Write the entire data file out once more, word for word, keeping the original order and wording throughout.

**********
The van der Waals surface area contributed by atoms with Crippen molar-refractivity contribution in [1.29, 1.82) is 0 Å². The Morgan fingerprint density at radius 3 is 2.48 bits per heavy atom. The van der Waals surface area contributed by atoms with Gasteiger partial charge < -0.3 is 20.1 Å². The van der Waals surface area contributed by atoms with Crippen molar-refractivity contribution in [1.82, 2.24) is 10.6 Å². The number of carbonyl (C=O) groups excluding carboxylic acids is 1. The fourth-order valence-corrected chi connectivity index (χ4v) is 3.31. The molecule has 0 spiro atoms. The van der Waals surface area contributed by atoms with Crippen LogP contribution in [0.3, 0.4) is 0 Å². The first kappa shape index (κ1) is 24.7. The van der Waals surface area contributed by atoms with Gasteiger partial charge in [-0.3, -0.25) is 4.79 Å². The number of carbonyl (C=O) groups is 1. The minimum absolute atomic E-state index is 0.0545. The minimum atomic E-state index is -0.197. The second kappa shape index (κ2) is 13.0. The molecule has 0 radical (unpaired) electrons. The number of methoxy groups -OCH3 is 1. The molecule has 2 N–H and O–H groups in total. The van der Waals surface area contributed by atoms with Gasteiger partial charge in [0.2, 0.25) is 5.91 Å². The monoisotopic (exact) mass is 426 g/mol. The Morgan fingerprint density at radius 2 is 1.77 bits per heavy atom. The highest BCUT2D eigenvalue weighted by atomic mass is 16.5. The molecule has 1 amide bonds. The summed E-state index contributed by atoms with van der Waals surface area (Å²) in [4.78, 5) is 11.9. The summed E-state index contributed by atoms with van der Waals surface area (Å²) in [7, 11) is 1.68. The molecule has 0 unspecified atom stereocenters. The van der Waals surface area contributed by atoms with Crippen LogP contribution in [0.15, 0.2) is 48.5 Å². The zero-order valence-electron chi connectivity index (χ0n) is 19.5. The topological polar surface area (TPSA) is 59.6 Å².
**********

The van der Waals surface area contributed by atoms with Crippen molar-refractivity contribution in [1.29, 1.82) is 0 Å². The Morgan fingerprint density at radius 3 is 2.48 bits per heavy atom. The van der Waals surface area contributed by atoms with Gasteiger partial charge < -0.3 is 20.1 Å². The van der Waals surface area contributed by atoms with Crippen molar-refractivity contribution in [1.82, 2.24) is 10.6 Å². The number of carbonyl (C=O) groups excluding carboxylic acids is 1. The fourth-order valence-corrected chi connectivity index (χ4v) is 3.31. The molecule has 0 spiro atoms. The van der Waals surface area contributed by atoms with Crippen LogP contribution in [0.3, 0.4) is 0 Å². The first kappa shape index (κ1) is 24.7. The van der Waals surface area contributed by atoms with Gasteiger partial charge in [-0.3, -0.25) is 4.79 Å². The number of carbonyl (C=O) groups is 1. The minimum absolute atomic E-state index is 0.0545. The minimum atomic E-state index is -0.197. The second kappa shape index (κ2) is 13.0. The molecule has 0 radical (unpaired) electrons. The number of methoxy groups -OCH3 is 1. The molecule has 2 N–H and O–H groups in total. The van der Waals surface area contributed by atoms with Gasteiger partial charge in [0.2, 0.25) is 5.91 Å². The monoisotopic (exact) mass is 426 g/mol. The Morgan fingerprint density at radius 2 is 1.77 bits per heavy atom. The highest BCUT2D eigenvalue weighted by atomic mass is 16.5. The molecule has 1 amide bonds. The summed E-state index contributed by atoms with van der Waals surface area (Å²) in [4.78, 5) is 11.9. The summed E-state index contributed by atoms with van der Waals surface area (Å²) in [7, 11) is 1.68. The molecule has 0 unspecified atom stereocenters. The van der Waals surface area contributed by atoms with Crippen LogP contribution in [0.15, 0.2) is 48.5 Å². The zero-order valence-electron chi connectivity index (χ0n) is 19.5. The topological polar surface area (TPSA) is 59.6 Å².